Construction Industry Salaries Remain High

Salaries in the construction industry for craft professionals remain strong according to a report released last week by The National Center for Construction Education and Research (NCCER).  The NCCER’s 2015 Construction Craft Salary Survey has project managers with an average annual of $88,675 and project supervisors with an average annual salary of $77,917 at the top of the list for last year.

Other craft professionals commanding top annual salaries in 2015 include tower crane operators ($77,535), power generation technicians ($70,720), combo welders (70,535), and powerline workers ($70,217). On the low end of the list were sheet metal workers and scaffold builders with average annual salaries of $49,189 and $47,166, respectively.

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According to the Bureau of Labor Statistics (BLS), total compensation for construction workers has been increasing at a higher rate than the national average. For the 12-months ending in December 2015, total compensation for all industries was up 1.9% and for construction, it had increased 2.2%. Average hourly earnings for the construction industry were also above the national average. In February 2016, it was $27.69 per hour for construction and $25.35 per hour for all workers. That’s a 2.4% increase for construction from February 2015 compared to only a 1.8% increase for all industries.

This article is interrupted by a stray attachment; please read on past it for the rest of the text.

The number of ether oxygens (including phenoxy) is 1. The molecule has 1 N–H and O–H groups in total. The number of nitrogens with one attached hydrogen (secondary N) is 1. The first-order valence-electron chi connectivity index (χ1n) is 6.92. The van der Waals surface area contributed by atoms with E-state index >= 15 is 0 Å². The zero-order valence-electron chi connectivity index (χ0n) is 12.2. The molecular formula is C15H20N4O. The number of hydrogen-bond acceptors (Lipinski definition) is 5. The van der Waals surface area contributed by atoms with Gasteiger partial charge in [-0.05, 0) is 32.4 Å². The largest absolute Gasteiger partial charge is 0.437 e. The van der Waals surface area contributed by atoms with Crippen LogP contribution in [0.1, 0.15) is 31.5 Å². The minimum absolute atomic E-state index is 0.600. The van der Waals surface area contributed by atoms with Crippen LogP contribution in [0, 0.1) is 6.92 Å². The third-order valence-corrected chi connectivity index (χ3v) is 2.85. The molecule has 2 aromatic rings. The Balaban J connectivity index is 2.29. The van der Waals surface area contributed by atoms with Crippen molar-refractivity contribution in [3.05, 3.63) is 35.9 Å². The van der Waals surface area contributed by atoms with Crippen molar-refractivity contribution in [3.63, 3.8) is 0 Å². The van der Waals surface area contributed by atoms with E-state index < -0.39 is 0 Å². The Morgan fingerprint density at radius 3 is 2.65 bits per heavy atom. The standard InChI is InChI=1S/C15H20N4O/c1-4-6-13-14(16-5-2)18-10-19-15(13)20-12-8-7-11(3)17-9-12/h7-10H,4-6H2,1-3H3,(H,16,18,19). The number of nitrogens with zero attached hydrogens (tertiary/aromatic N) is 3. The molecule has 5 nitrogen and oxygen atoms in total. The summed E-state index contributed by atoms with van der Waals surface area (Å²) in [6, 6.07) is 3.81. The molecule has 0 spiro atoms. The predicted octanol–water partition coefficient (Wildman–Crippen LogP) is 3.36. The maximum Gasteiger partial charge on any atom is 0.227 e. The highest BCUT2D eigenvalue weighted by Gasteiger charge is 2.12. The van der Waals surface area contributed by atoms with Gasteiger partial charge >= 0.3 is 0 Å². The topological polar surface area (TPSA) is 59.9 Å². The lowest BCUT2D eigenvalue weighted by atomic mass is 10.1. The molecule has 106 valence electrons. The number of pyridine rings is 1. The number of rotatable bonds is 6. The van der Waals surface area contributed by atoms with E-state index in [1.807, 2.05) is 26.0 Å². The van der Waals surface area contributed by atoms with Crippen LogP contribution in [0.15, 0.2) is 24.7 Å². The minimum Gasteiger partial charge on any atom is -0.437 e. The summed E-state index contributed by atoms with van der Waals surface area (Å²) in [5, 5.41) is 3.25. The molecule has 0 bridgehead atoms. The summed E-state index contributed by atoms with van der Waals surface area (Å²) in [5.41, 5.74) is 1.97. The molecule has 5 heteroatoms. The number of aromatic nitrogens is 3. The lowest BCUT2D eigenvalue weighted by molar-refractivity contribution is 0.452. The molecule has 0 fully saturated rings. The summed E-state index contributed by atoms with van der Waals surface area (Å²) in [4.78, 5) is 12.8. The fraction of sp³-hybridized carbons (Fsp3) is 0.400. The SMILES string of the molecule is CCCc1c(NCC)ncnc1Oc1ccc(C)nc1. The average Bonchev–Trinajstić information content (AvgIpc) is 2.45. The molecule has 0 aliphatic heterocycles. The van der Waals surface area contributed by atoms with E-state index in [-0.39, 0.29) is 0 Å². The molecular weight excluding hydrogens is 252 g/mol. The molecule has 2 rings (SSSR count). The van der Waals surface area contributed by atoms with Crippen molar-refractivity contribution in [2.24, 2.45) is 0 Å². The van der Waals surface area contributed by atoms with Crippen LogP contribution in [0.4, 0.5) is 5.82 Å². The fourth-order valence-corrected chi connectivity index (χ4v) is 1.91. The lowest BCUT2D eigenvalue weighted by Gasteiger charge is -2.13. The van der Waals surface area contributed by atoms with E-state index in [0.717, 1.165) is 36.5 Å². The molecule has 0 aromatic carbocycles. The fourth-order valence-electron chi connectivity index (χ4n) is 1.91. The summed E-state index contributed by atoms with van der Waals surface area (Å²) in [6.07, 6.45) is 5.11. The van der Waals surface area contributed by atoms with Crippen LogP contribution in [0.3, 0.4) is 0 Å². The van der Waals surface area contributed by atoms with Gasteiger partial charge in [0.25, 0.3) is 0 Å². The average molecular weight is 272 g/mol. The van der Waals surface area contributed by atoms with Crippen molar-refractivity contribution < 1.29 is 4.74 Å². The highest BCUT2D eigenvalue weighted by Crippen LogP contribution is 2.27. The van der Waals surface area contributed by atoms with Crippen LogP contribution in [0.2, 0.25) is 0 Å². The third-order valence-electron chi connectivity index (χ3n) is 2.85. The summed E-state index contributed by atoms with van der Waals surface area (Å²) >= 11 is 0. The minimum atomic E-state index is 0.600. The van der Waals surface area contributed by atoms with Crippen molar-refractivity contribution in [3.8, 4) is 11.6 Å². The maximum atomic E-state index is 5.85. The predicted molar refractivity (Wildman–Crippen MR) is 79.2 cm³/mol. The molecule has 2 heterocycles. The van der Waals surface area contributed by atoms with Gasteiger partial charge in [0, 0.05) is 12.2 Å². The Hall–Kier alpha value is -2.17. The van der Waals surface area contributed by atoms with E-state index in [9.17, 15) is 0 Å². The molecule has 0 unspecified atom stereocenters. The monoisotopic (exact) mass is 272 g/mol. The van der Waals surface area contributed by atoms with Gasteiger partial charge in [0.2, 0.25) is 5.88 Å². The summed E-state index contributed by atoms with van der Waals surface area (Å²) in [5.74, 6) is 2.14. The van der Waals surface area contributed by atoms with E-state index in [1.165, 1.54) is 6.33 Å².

From February 2007 to February 2016, the average hourly earnings for construction has risen 22.2%, slightly lower than the national average of 22.6%. During the Great Recession (Dec. 2007 – Jun. 2009) average hourly earnings only increased 6.0%. Since that time, the construction industry has seen average hourly earnings increase 11.4%.

Union members and construction workers represented by unions continue to earn more than their nonunion counterparts. In 2015, the median weekly earnings for union workers was $1,099 and $1,093 for construction workers represented by unions. Nonunion construction workers, on the other hand, had median weekly earnings of $743 in 2015.

The skilled labor shortage is going to continue to be a growing problem for the construction industry, so expect salaries to continue to rise, especially for craft professionals. According to a report from the Associated General Contractors of America (AGC) released earlier this year, 71% of construction firms are planning to expand payrolls this year and hire more workers. In order to stay competitive in recruiting and retaining workers, 49% of firms indicated they have increased base pay, 30% are providing incentives and offering bonuses and 23% of firms have increased their contributions to employee benefits programs.

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